Super-A, the young superhero, is based on a real-life autistic girl. The author’s own autistic daughter and the colorful Super-A have many things in common, such as their difficulties with waiting, love of squeezing out soap, and their strong-minded spirit. Sharing the struggles of many parents with a special-needs child, the author herself, has been searching for solutions that will make a day, any day, easier. “As a mother of a girl with autism, I have tried anything that can help my daughter understand our world and rules: through her eyes. But she is a smart girl and most of the methods she recognized as demands and rejected. That’s when I decided that learning life skills had to be more engaging and fun for her. My girl fell for Super-A, who of course is just like her, as well as for the simple Thummie-character.” Jessica Jensen’s autistic daughter started using the thumbs up from the book to make sure that she got things right. And when the mother and writer added Little Miss Trigger to the mix, the girl could laugh at some of the challenges she was, and still is, faced with every day when dealing with sensory issues or visual triggers – like sounds or stove buttons that are just calling her name.”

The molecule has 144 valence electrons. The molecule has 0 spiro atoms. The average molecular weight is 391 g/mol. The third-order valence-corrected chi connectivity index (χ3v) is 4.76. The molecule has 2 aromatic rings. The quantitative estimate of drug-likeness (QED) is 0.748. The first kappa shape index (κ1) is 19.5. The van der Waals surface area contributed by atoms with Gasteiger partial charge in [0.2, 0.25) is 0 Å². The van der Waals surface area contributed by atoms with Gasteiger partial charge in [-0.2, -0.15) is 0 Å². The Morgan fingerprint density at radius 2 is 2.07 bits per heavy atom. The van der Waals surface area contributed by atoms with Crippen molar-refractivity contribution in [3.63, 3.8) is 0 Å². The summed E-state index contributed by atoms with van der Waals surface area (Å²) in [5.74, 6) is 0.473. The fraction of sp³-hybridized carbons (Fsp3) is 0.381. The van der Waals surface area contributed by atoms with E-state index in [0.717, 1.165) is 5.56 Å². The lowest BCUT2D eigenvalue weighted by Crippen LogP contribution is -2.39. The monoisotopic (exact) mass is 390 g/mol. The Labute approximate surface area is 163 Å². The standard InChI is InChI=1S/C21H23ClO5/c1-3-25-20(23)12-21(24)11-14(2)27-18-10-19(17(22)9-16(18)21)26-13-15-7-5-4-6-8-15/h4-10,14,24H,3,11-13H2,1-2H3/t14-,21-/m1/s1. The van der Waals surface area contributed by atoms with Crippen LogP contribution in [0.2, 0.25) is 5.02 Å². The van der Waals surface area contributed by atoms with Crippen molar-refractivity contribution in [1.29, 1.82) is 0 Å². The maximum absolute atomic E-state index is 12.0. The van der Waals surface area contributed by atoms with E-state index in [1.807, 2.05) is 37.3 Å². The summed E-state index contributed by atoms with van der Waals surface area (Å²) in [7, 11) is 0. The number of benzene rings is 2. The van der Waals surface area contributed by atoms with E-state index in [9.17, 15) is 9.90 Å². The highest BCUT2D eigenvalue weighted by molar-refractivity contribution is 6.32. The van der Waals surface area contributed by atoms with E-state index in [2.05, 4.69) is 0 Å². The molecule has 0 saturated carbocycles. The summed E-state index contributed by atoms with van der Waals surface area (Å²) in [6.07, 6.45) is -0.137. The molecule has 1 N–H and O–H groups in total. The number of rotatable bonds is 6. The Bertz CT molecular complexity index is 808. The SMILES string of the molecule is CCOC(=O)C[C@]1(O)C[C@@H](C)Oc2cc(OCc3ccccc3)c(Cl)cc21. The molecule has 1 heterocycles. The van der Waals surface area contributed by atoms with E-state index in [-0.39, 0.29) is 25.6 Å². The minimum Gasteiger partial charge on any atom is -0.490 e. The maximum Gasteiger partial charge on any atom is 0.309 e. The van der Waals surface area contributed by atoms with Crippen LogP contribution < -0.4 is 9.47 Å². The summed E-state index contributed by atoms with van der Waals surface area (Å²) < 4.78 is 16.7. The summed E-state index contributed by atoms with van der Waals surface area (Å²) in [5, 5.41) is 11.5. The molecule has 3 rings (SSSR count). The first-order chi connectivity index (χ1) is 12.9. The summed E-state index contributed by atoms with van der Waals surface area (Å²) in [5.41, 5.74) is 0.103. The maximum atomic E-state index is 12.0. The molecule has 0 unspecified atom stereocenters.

However, on Jessica Jensen’s way from leaving her career in IT project management to become a writer, the biggest support has come from her three-year-old son. He wants to see pictures of Super-A on his mom’s laptop, and he wonders if there will be more books, or if he can watch Super-A on TV. And when his sister claims the ownership of the main character, he will set the record straight: “I am Super-A too”.
And for anybody else who wants to be a Super-A, it is now possible to join forces with the young superhero and friends. Page by page as the story unfolds, the world will soon start to make a bit more sense.
About Jessica Jensen
Jessica Jensen comes from a multinational family of teachers and published authors. She has a double university degree (combining psychology with IT) and is a firm believer in the potential that kids with autism (ASD) and ADHD hold for our world. She loves all things red.
About Be My Rails Publishing
Be My Rails Publishing is the publisher of life skills learning books that will not compromise on a good childhood read. Vote for your favorite character or find out what social stories are covered in Adrian and Super-A at http://bemyrails.com